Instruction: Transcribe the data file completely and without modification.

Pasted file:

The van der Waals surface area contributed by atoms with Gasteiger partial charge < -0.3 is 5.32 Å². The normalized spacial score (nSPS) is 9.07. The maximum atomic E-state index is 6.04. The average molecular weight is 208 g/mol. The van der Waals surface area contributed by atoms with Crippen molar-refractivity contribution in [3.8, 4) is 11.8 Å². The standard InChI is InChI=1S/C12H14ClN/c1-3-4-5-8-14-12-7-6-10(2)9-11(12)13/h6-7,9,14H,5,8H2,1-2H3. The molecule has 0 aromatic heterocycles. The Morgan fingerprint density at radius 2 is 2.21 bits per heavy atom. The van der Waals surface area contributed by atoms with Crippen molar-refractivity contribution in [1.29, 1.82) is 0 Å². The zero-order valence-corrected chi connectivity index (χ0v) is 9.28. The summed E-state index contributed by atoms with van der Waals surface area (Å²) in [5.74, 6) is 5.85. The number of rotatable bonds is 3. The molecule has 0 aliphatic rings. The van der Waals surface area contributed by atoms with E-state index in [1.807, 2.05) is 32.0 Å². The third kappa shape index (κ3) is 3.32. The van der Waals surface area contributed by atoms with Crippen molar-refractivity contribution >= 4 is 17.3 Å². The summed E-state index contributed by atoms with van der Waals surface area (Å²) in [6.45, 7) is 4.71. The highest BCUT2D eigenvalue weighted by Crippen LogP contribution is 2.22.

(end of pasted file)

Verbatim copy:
The van der Waals surface area contributed by atoms with Gasteiger partial charge < -0.3 is 5.32 Å². The normalized spacial score (nSPS) is 9.07. The maximum atomic E-state index is 6.04. The average molecular weight is 208 g/mol. The van der Waals surface area contributed by atoms with Crippen molar-refractivity contribution in [3.8, 4) is 11.8 Å². The standard InChI is InChI=1S/C12H14ClN/c1-3-4-5-8-14-12-7-6-10(2)9-11(12)13/h6-7,9,14H,5,8H2,1-2H3. The molecule has 0 aromatic heterocycles. The Morgan fingerprint density at radius 2 is 2.21 bits per heavy atom. The van der Waals surface area contributed by atoms with Crippen molar-refractivity contribution in [1.29, 1.82) is 0 Å². The zero-order valence-corrected chi connectivity index (χ0v) is 9.28. The summed E-state index contributed by atoms with van der Waals surface area (Å²) in [5.74, 6) is 5.85. The number of rotatable bonds is 3. The molecule has 0 aliphatic rings. The van der Waals surface area contributed by atoms with E-state index in [1.807, 2.05) is 32.0 Å². The third kappa shape index (κ3) is 3.32. The van der Waals surface area contributed by atoms with Crippen molar-refractivity contribution >= 4 is 17.3 Å². The summed E-state index contributed by atoms with van der Waals surface area (Å²) in [6.45, 7) is 4.71. The highest BCUT2D eigenvalue weighted by Crippen LogP contribution is 2.22.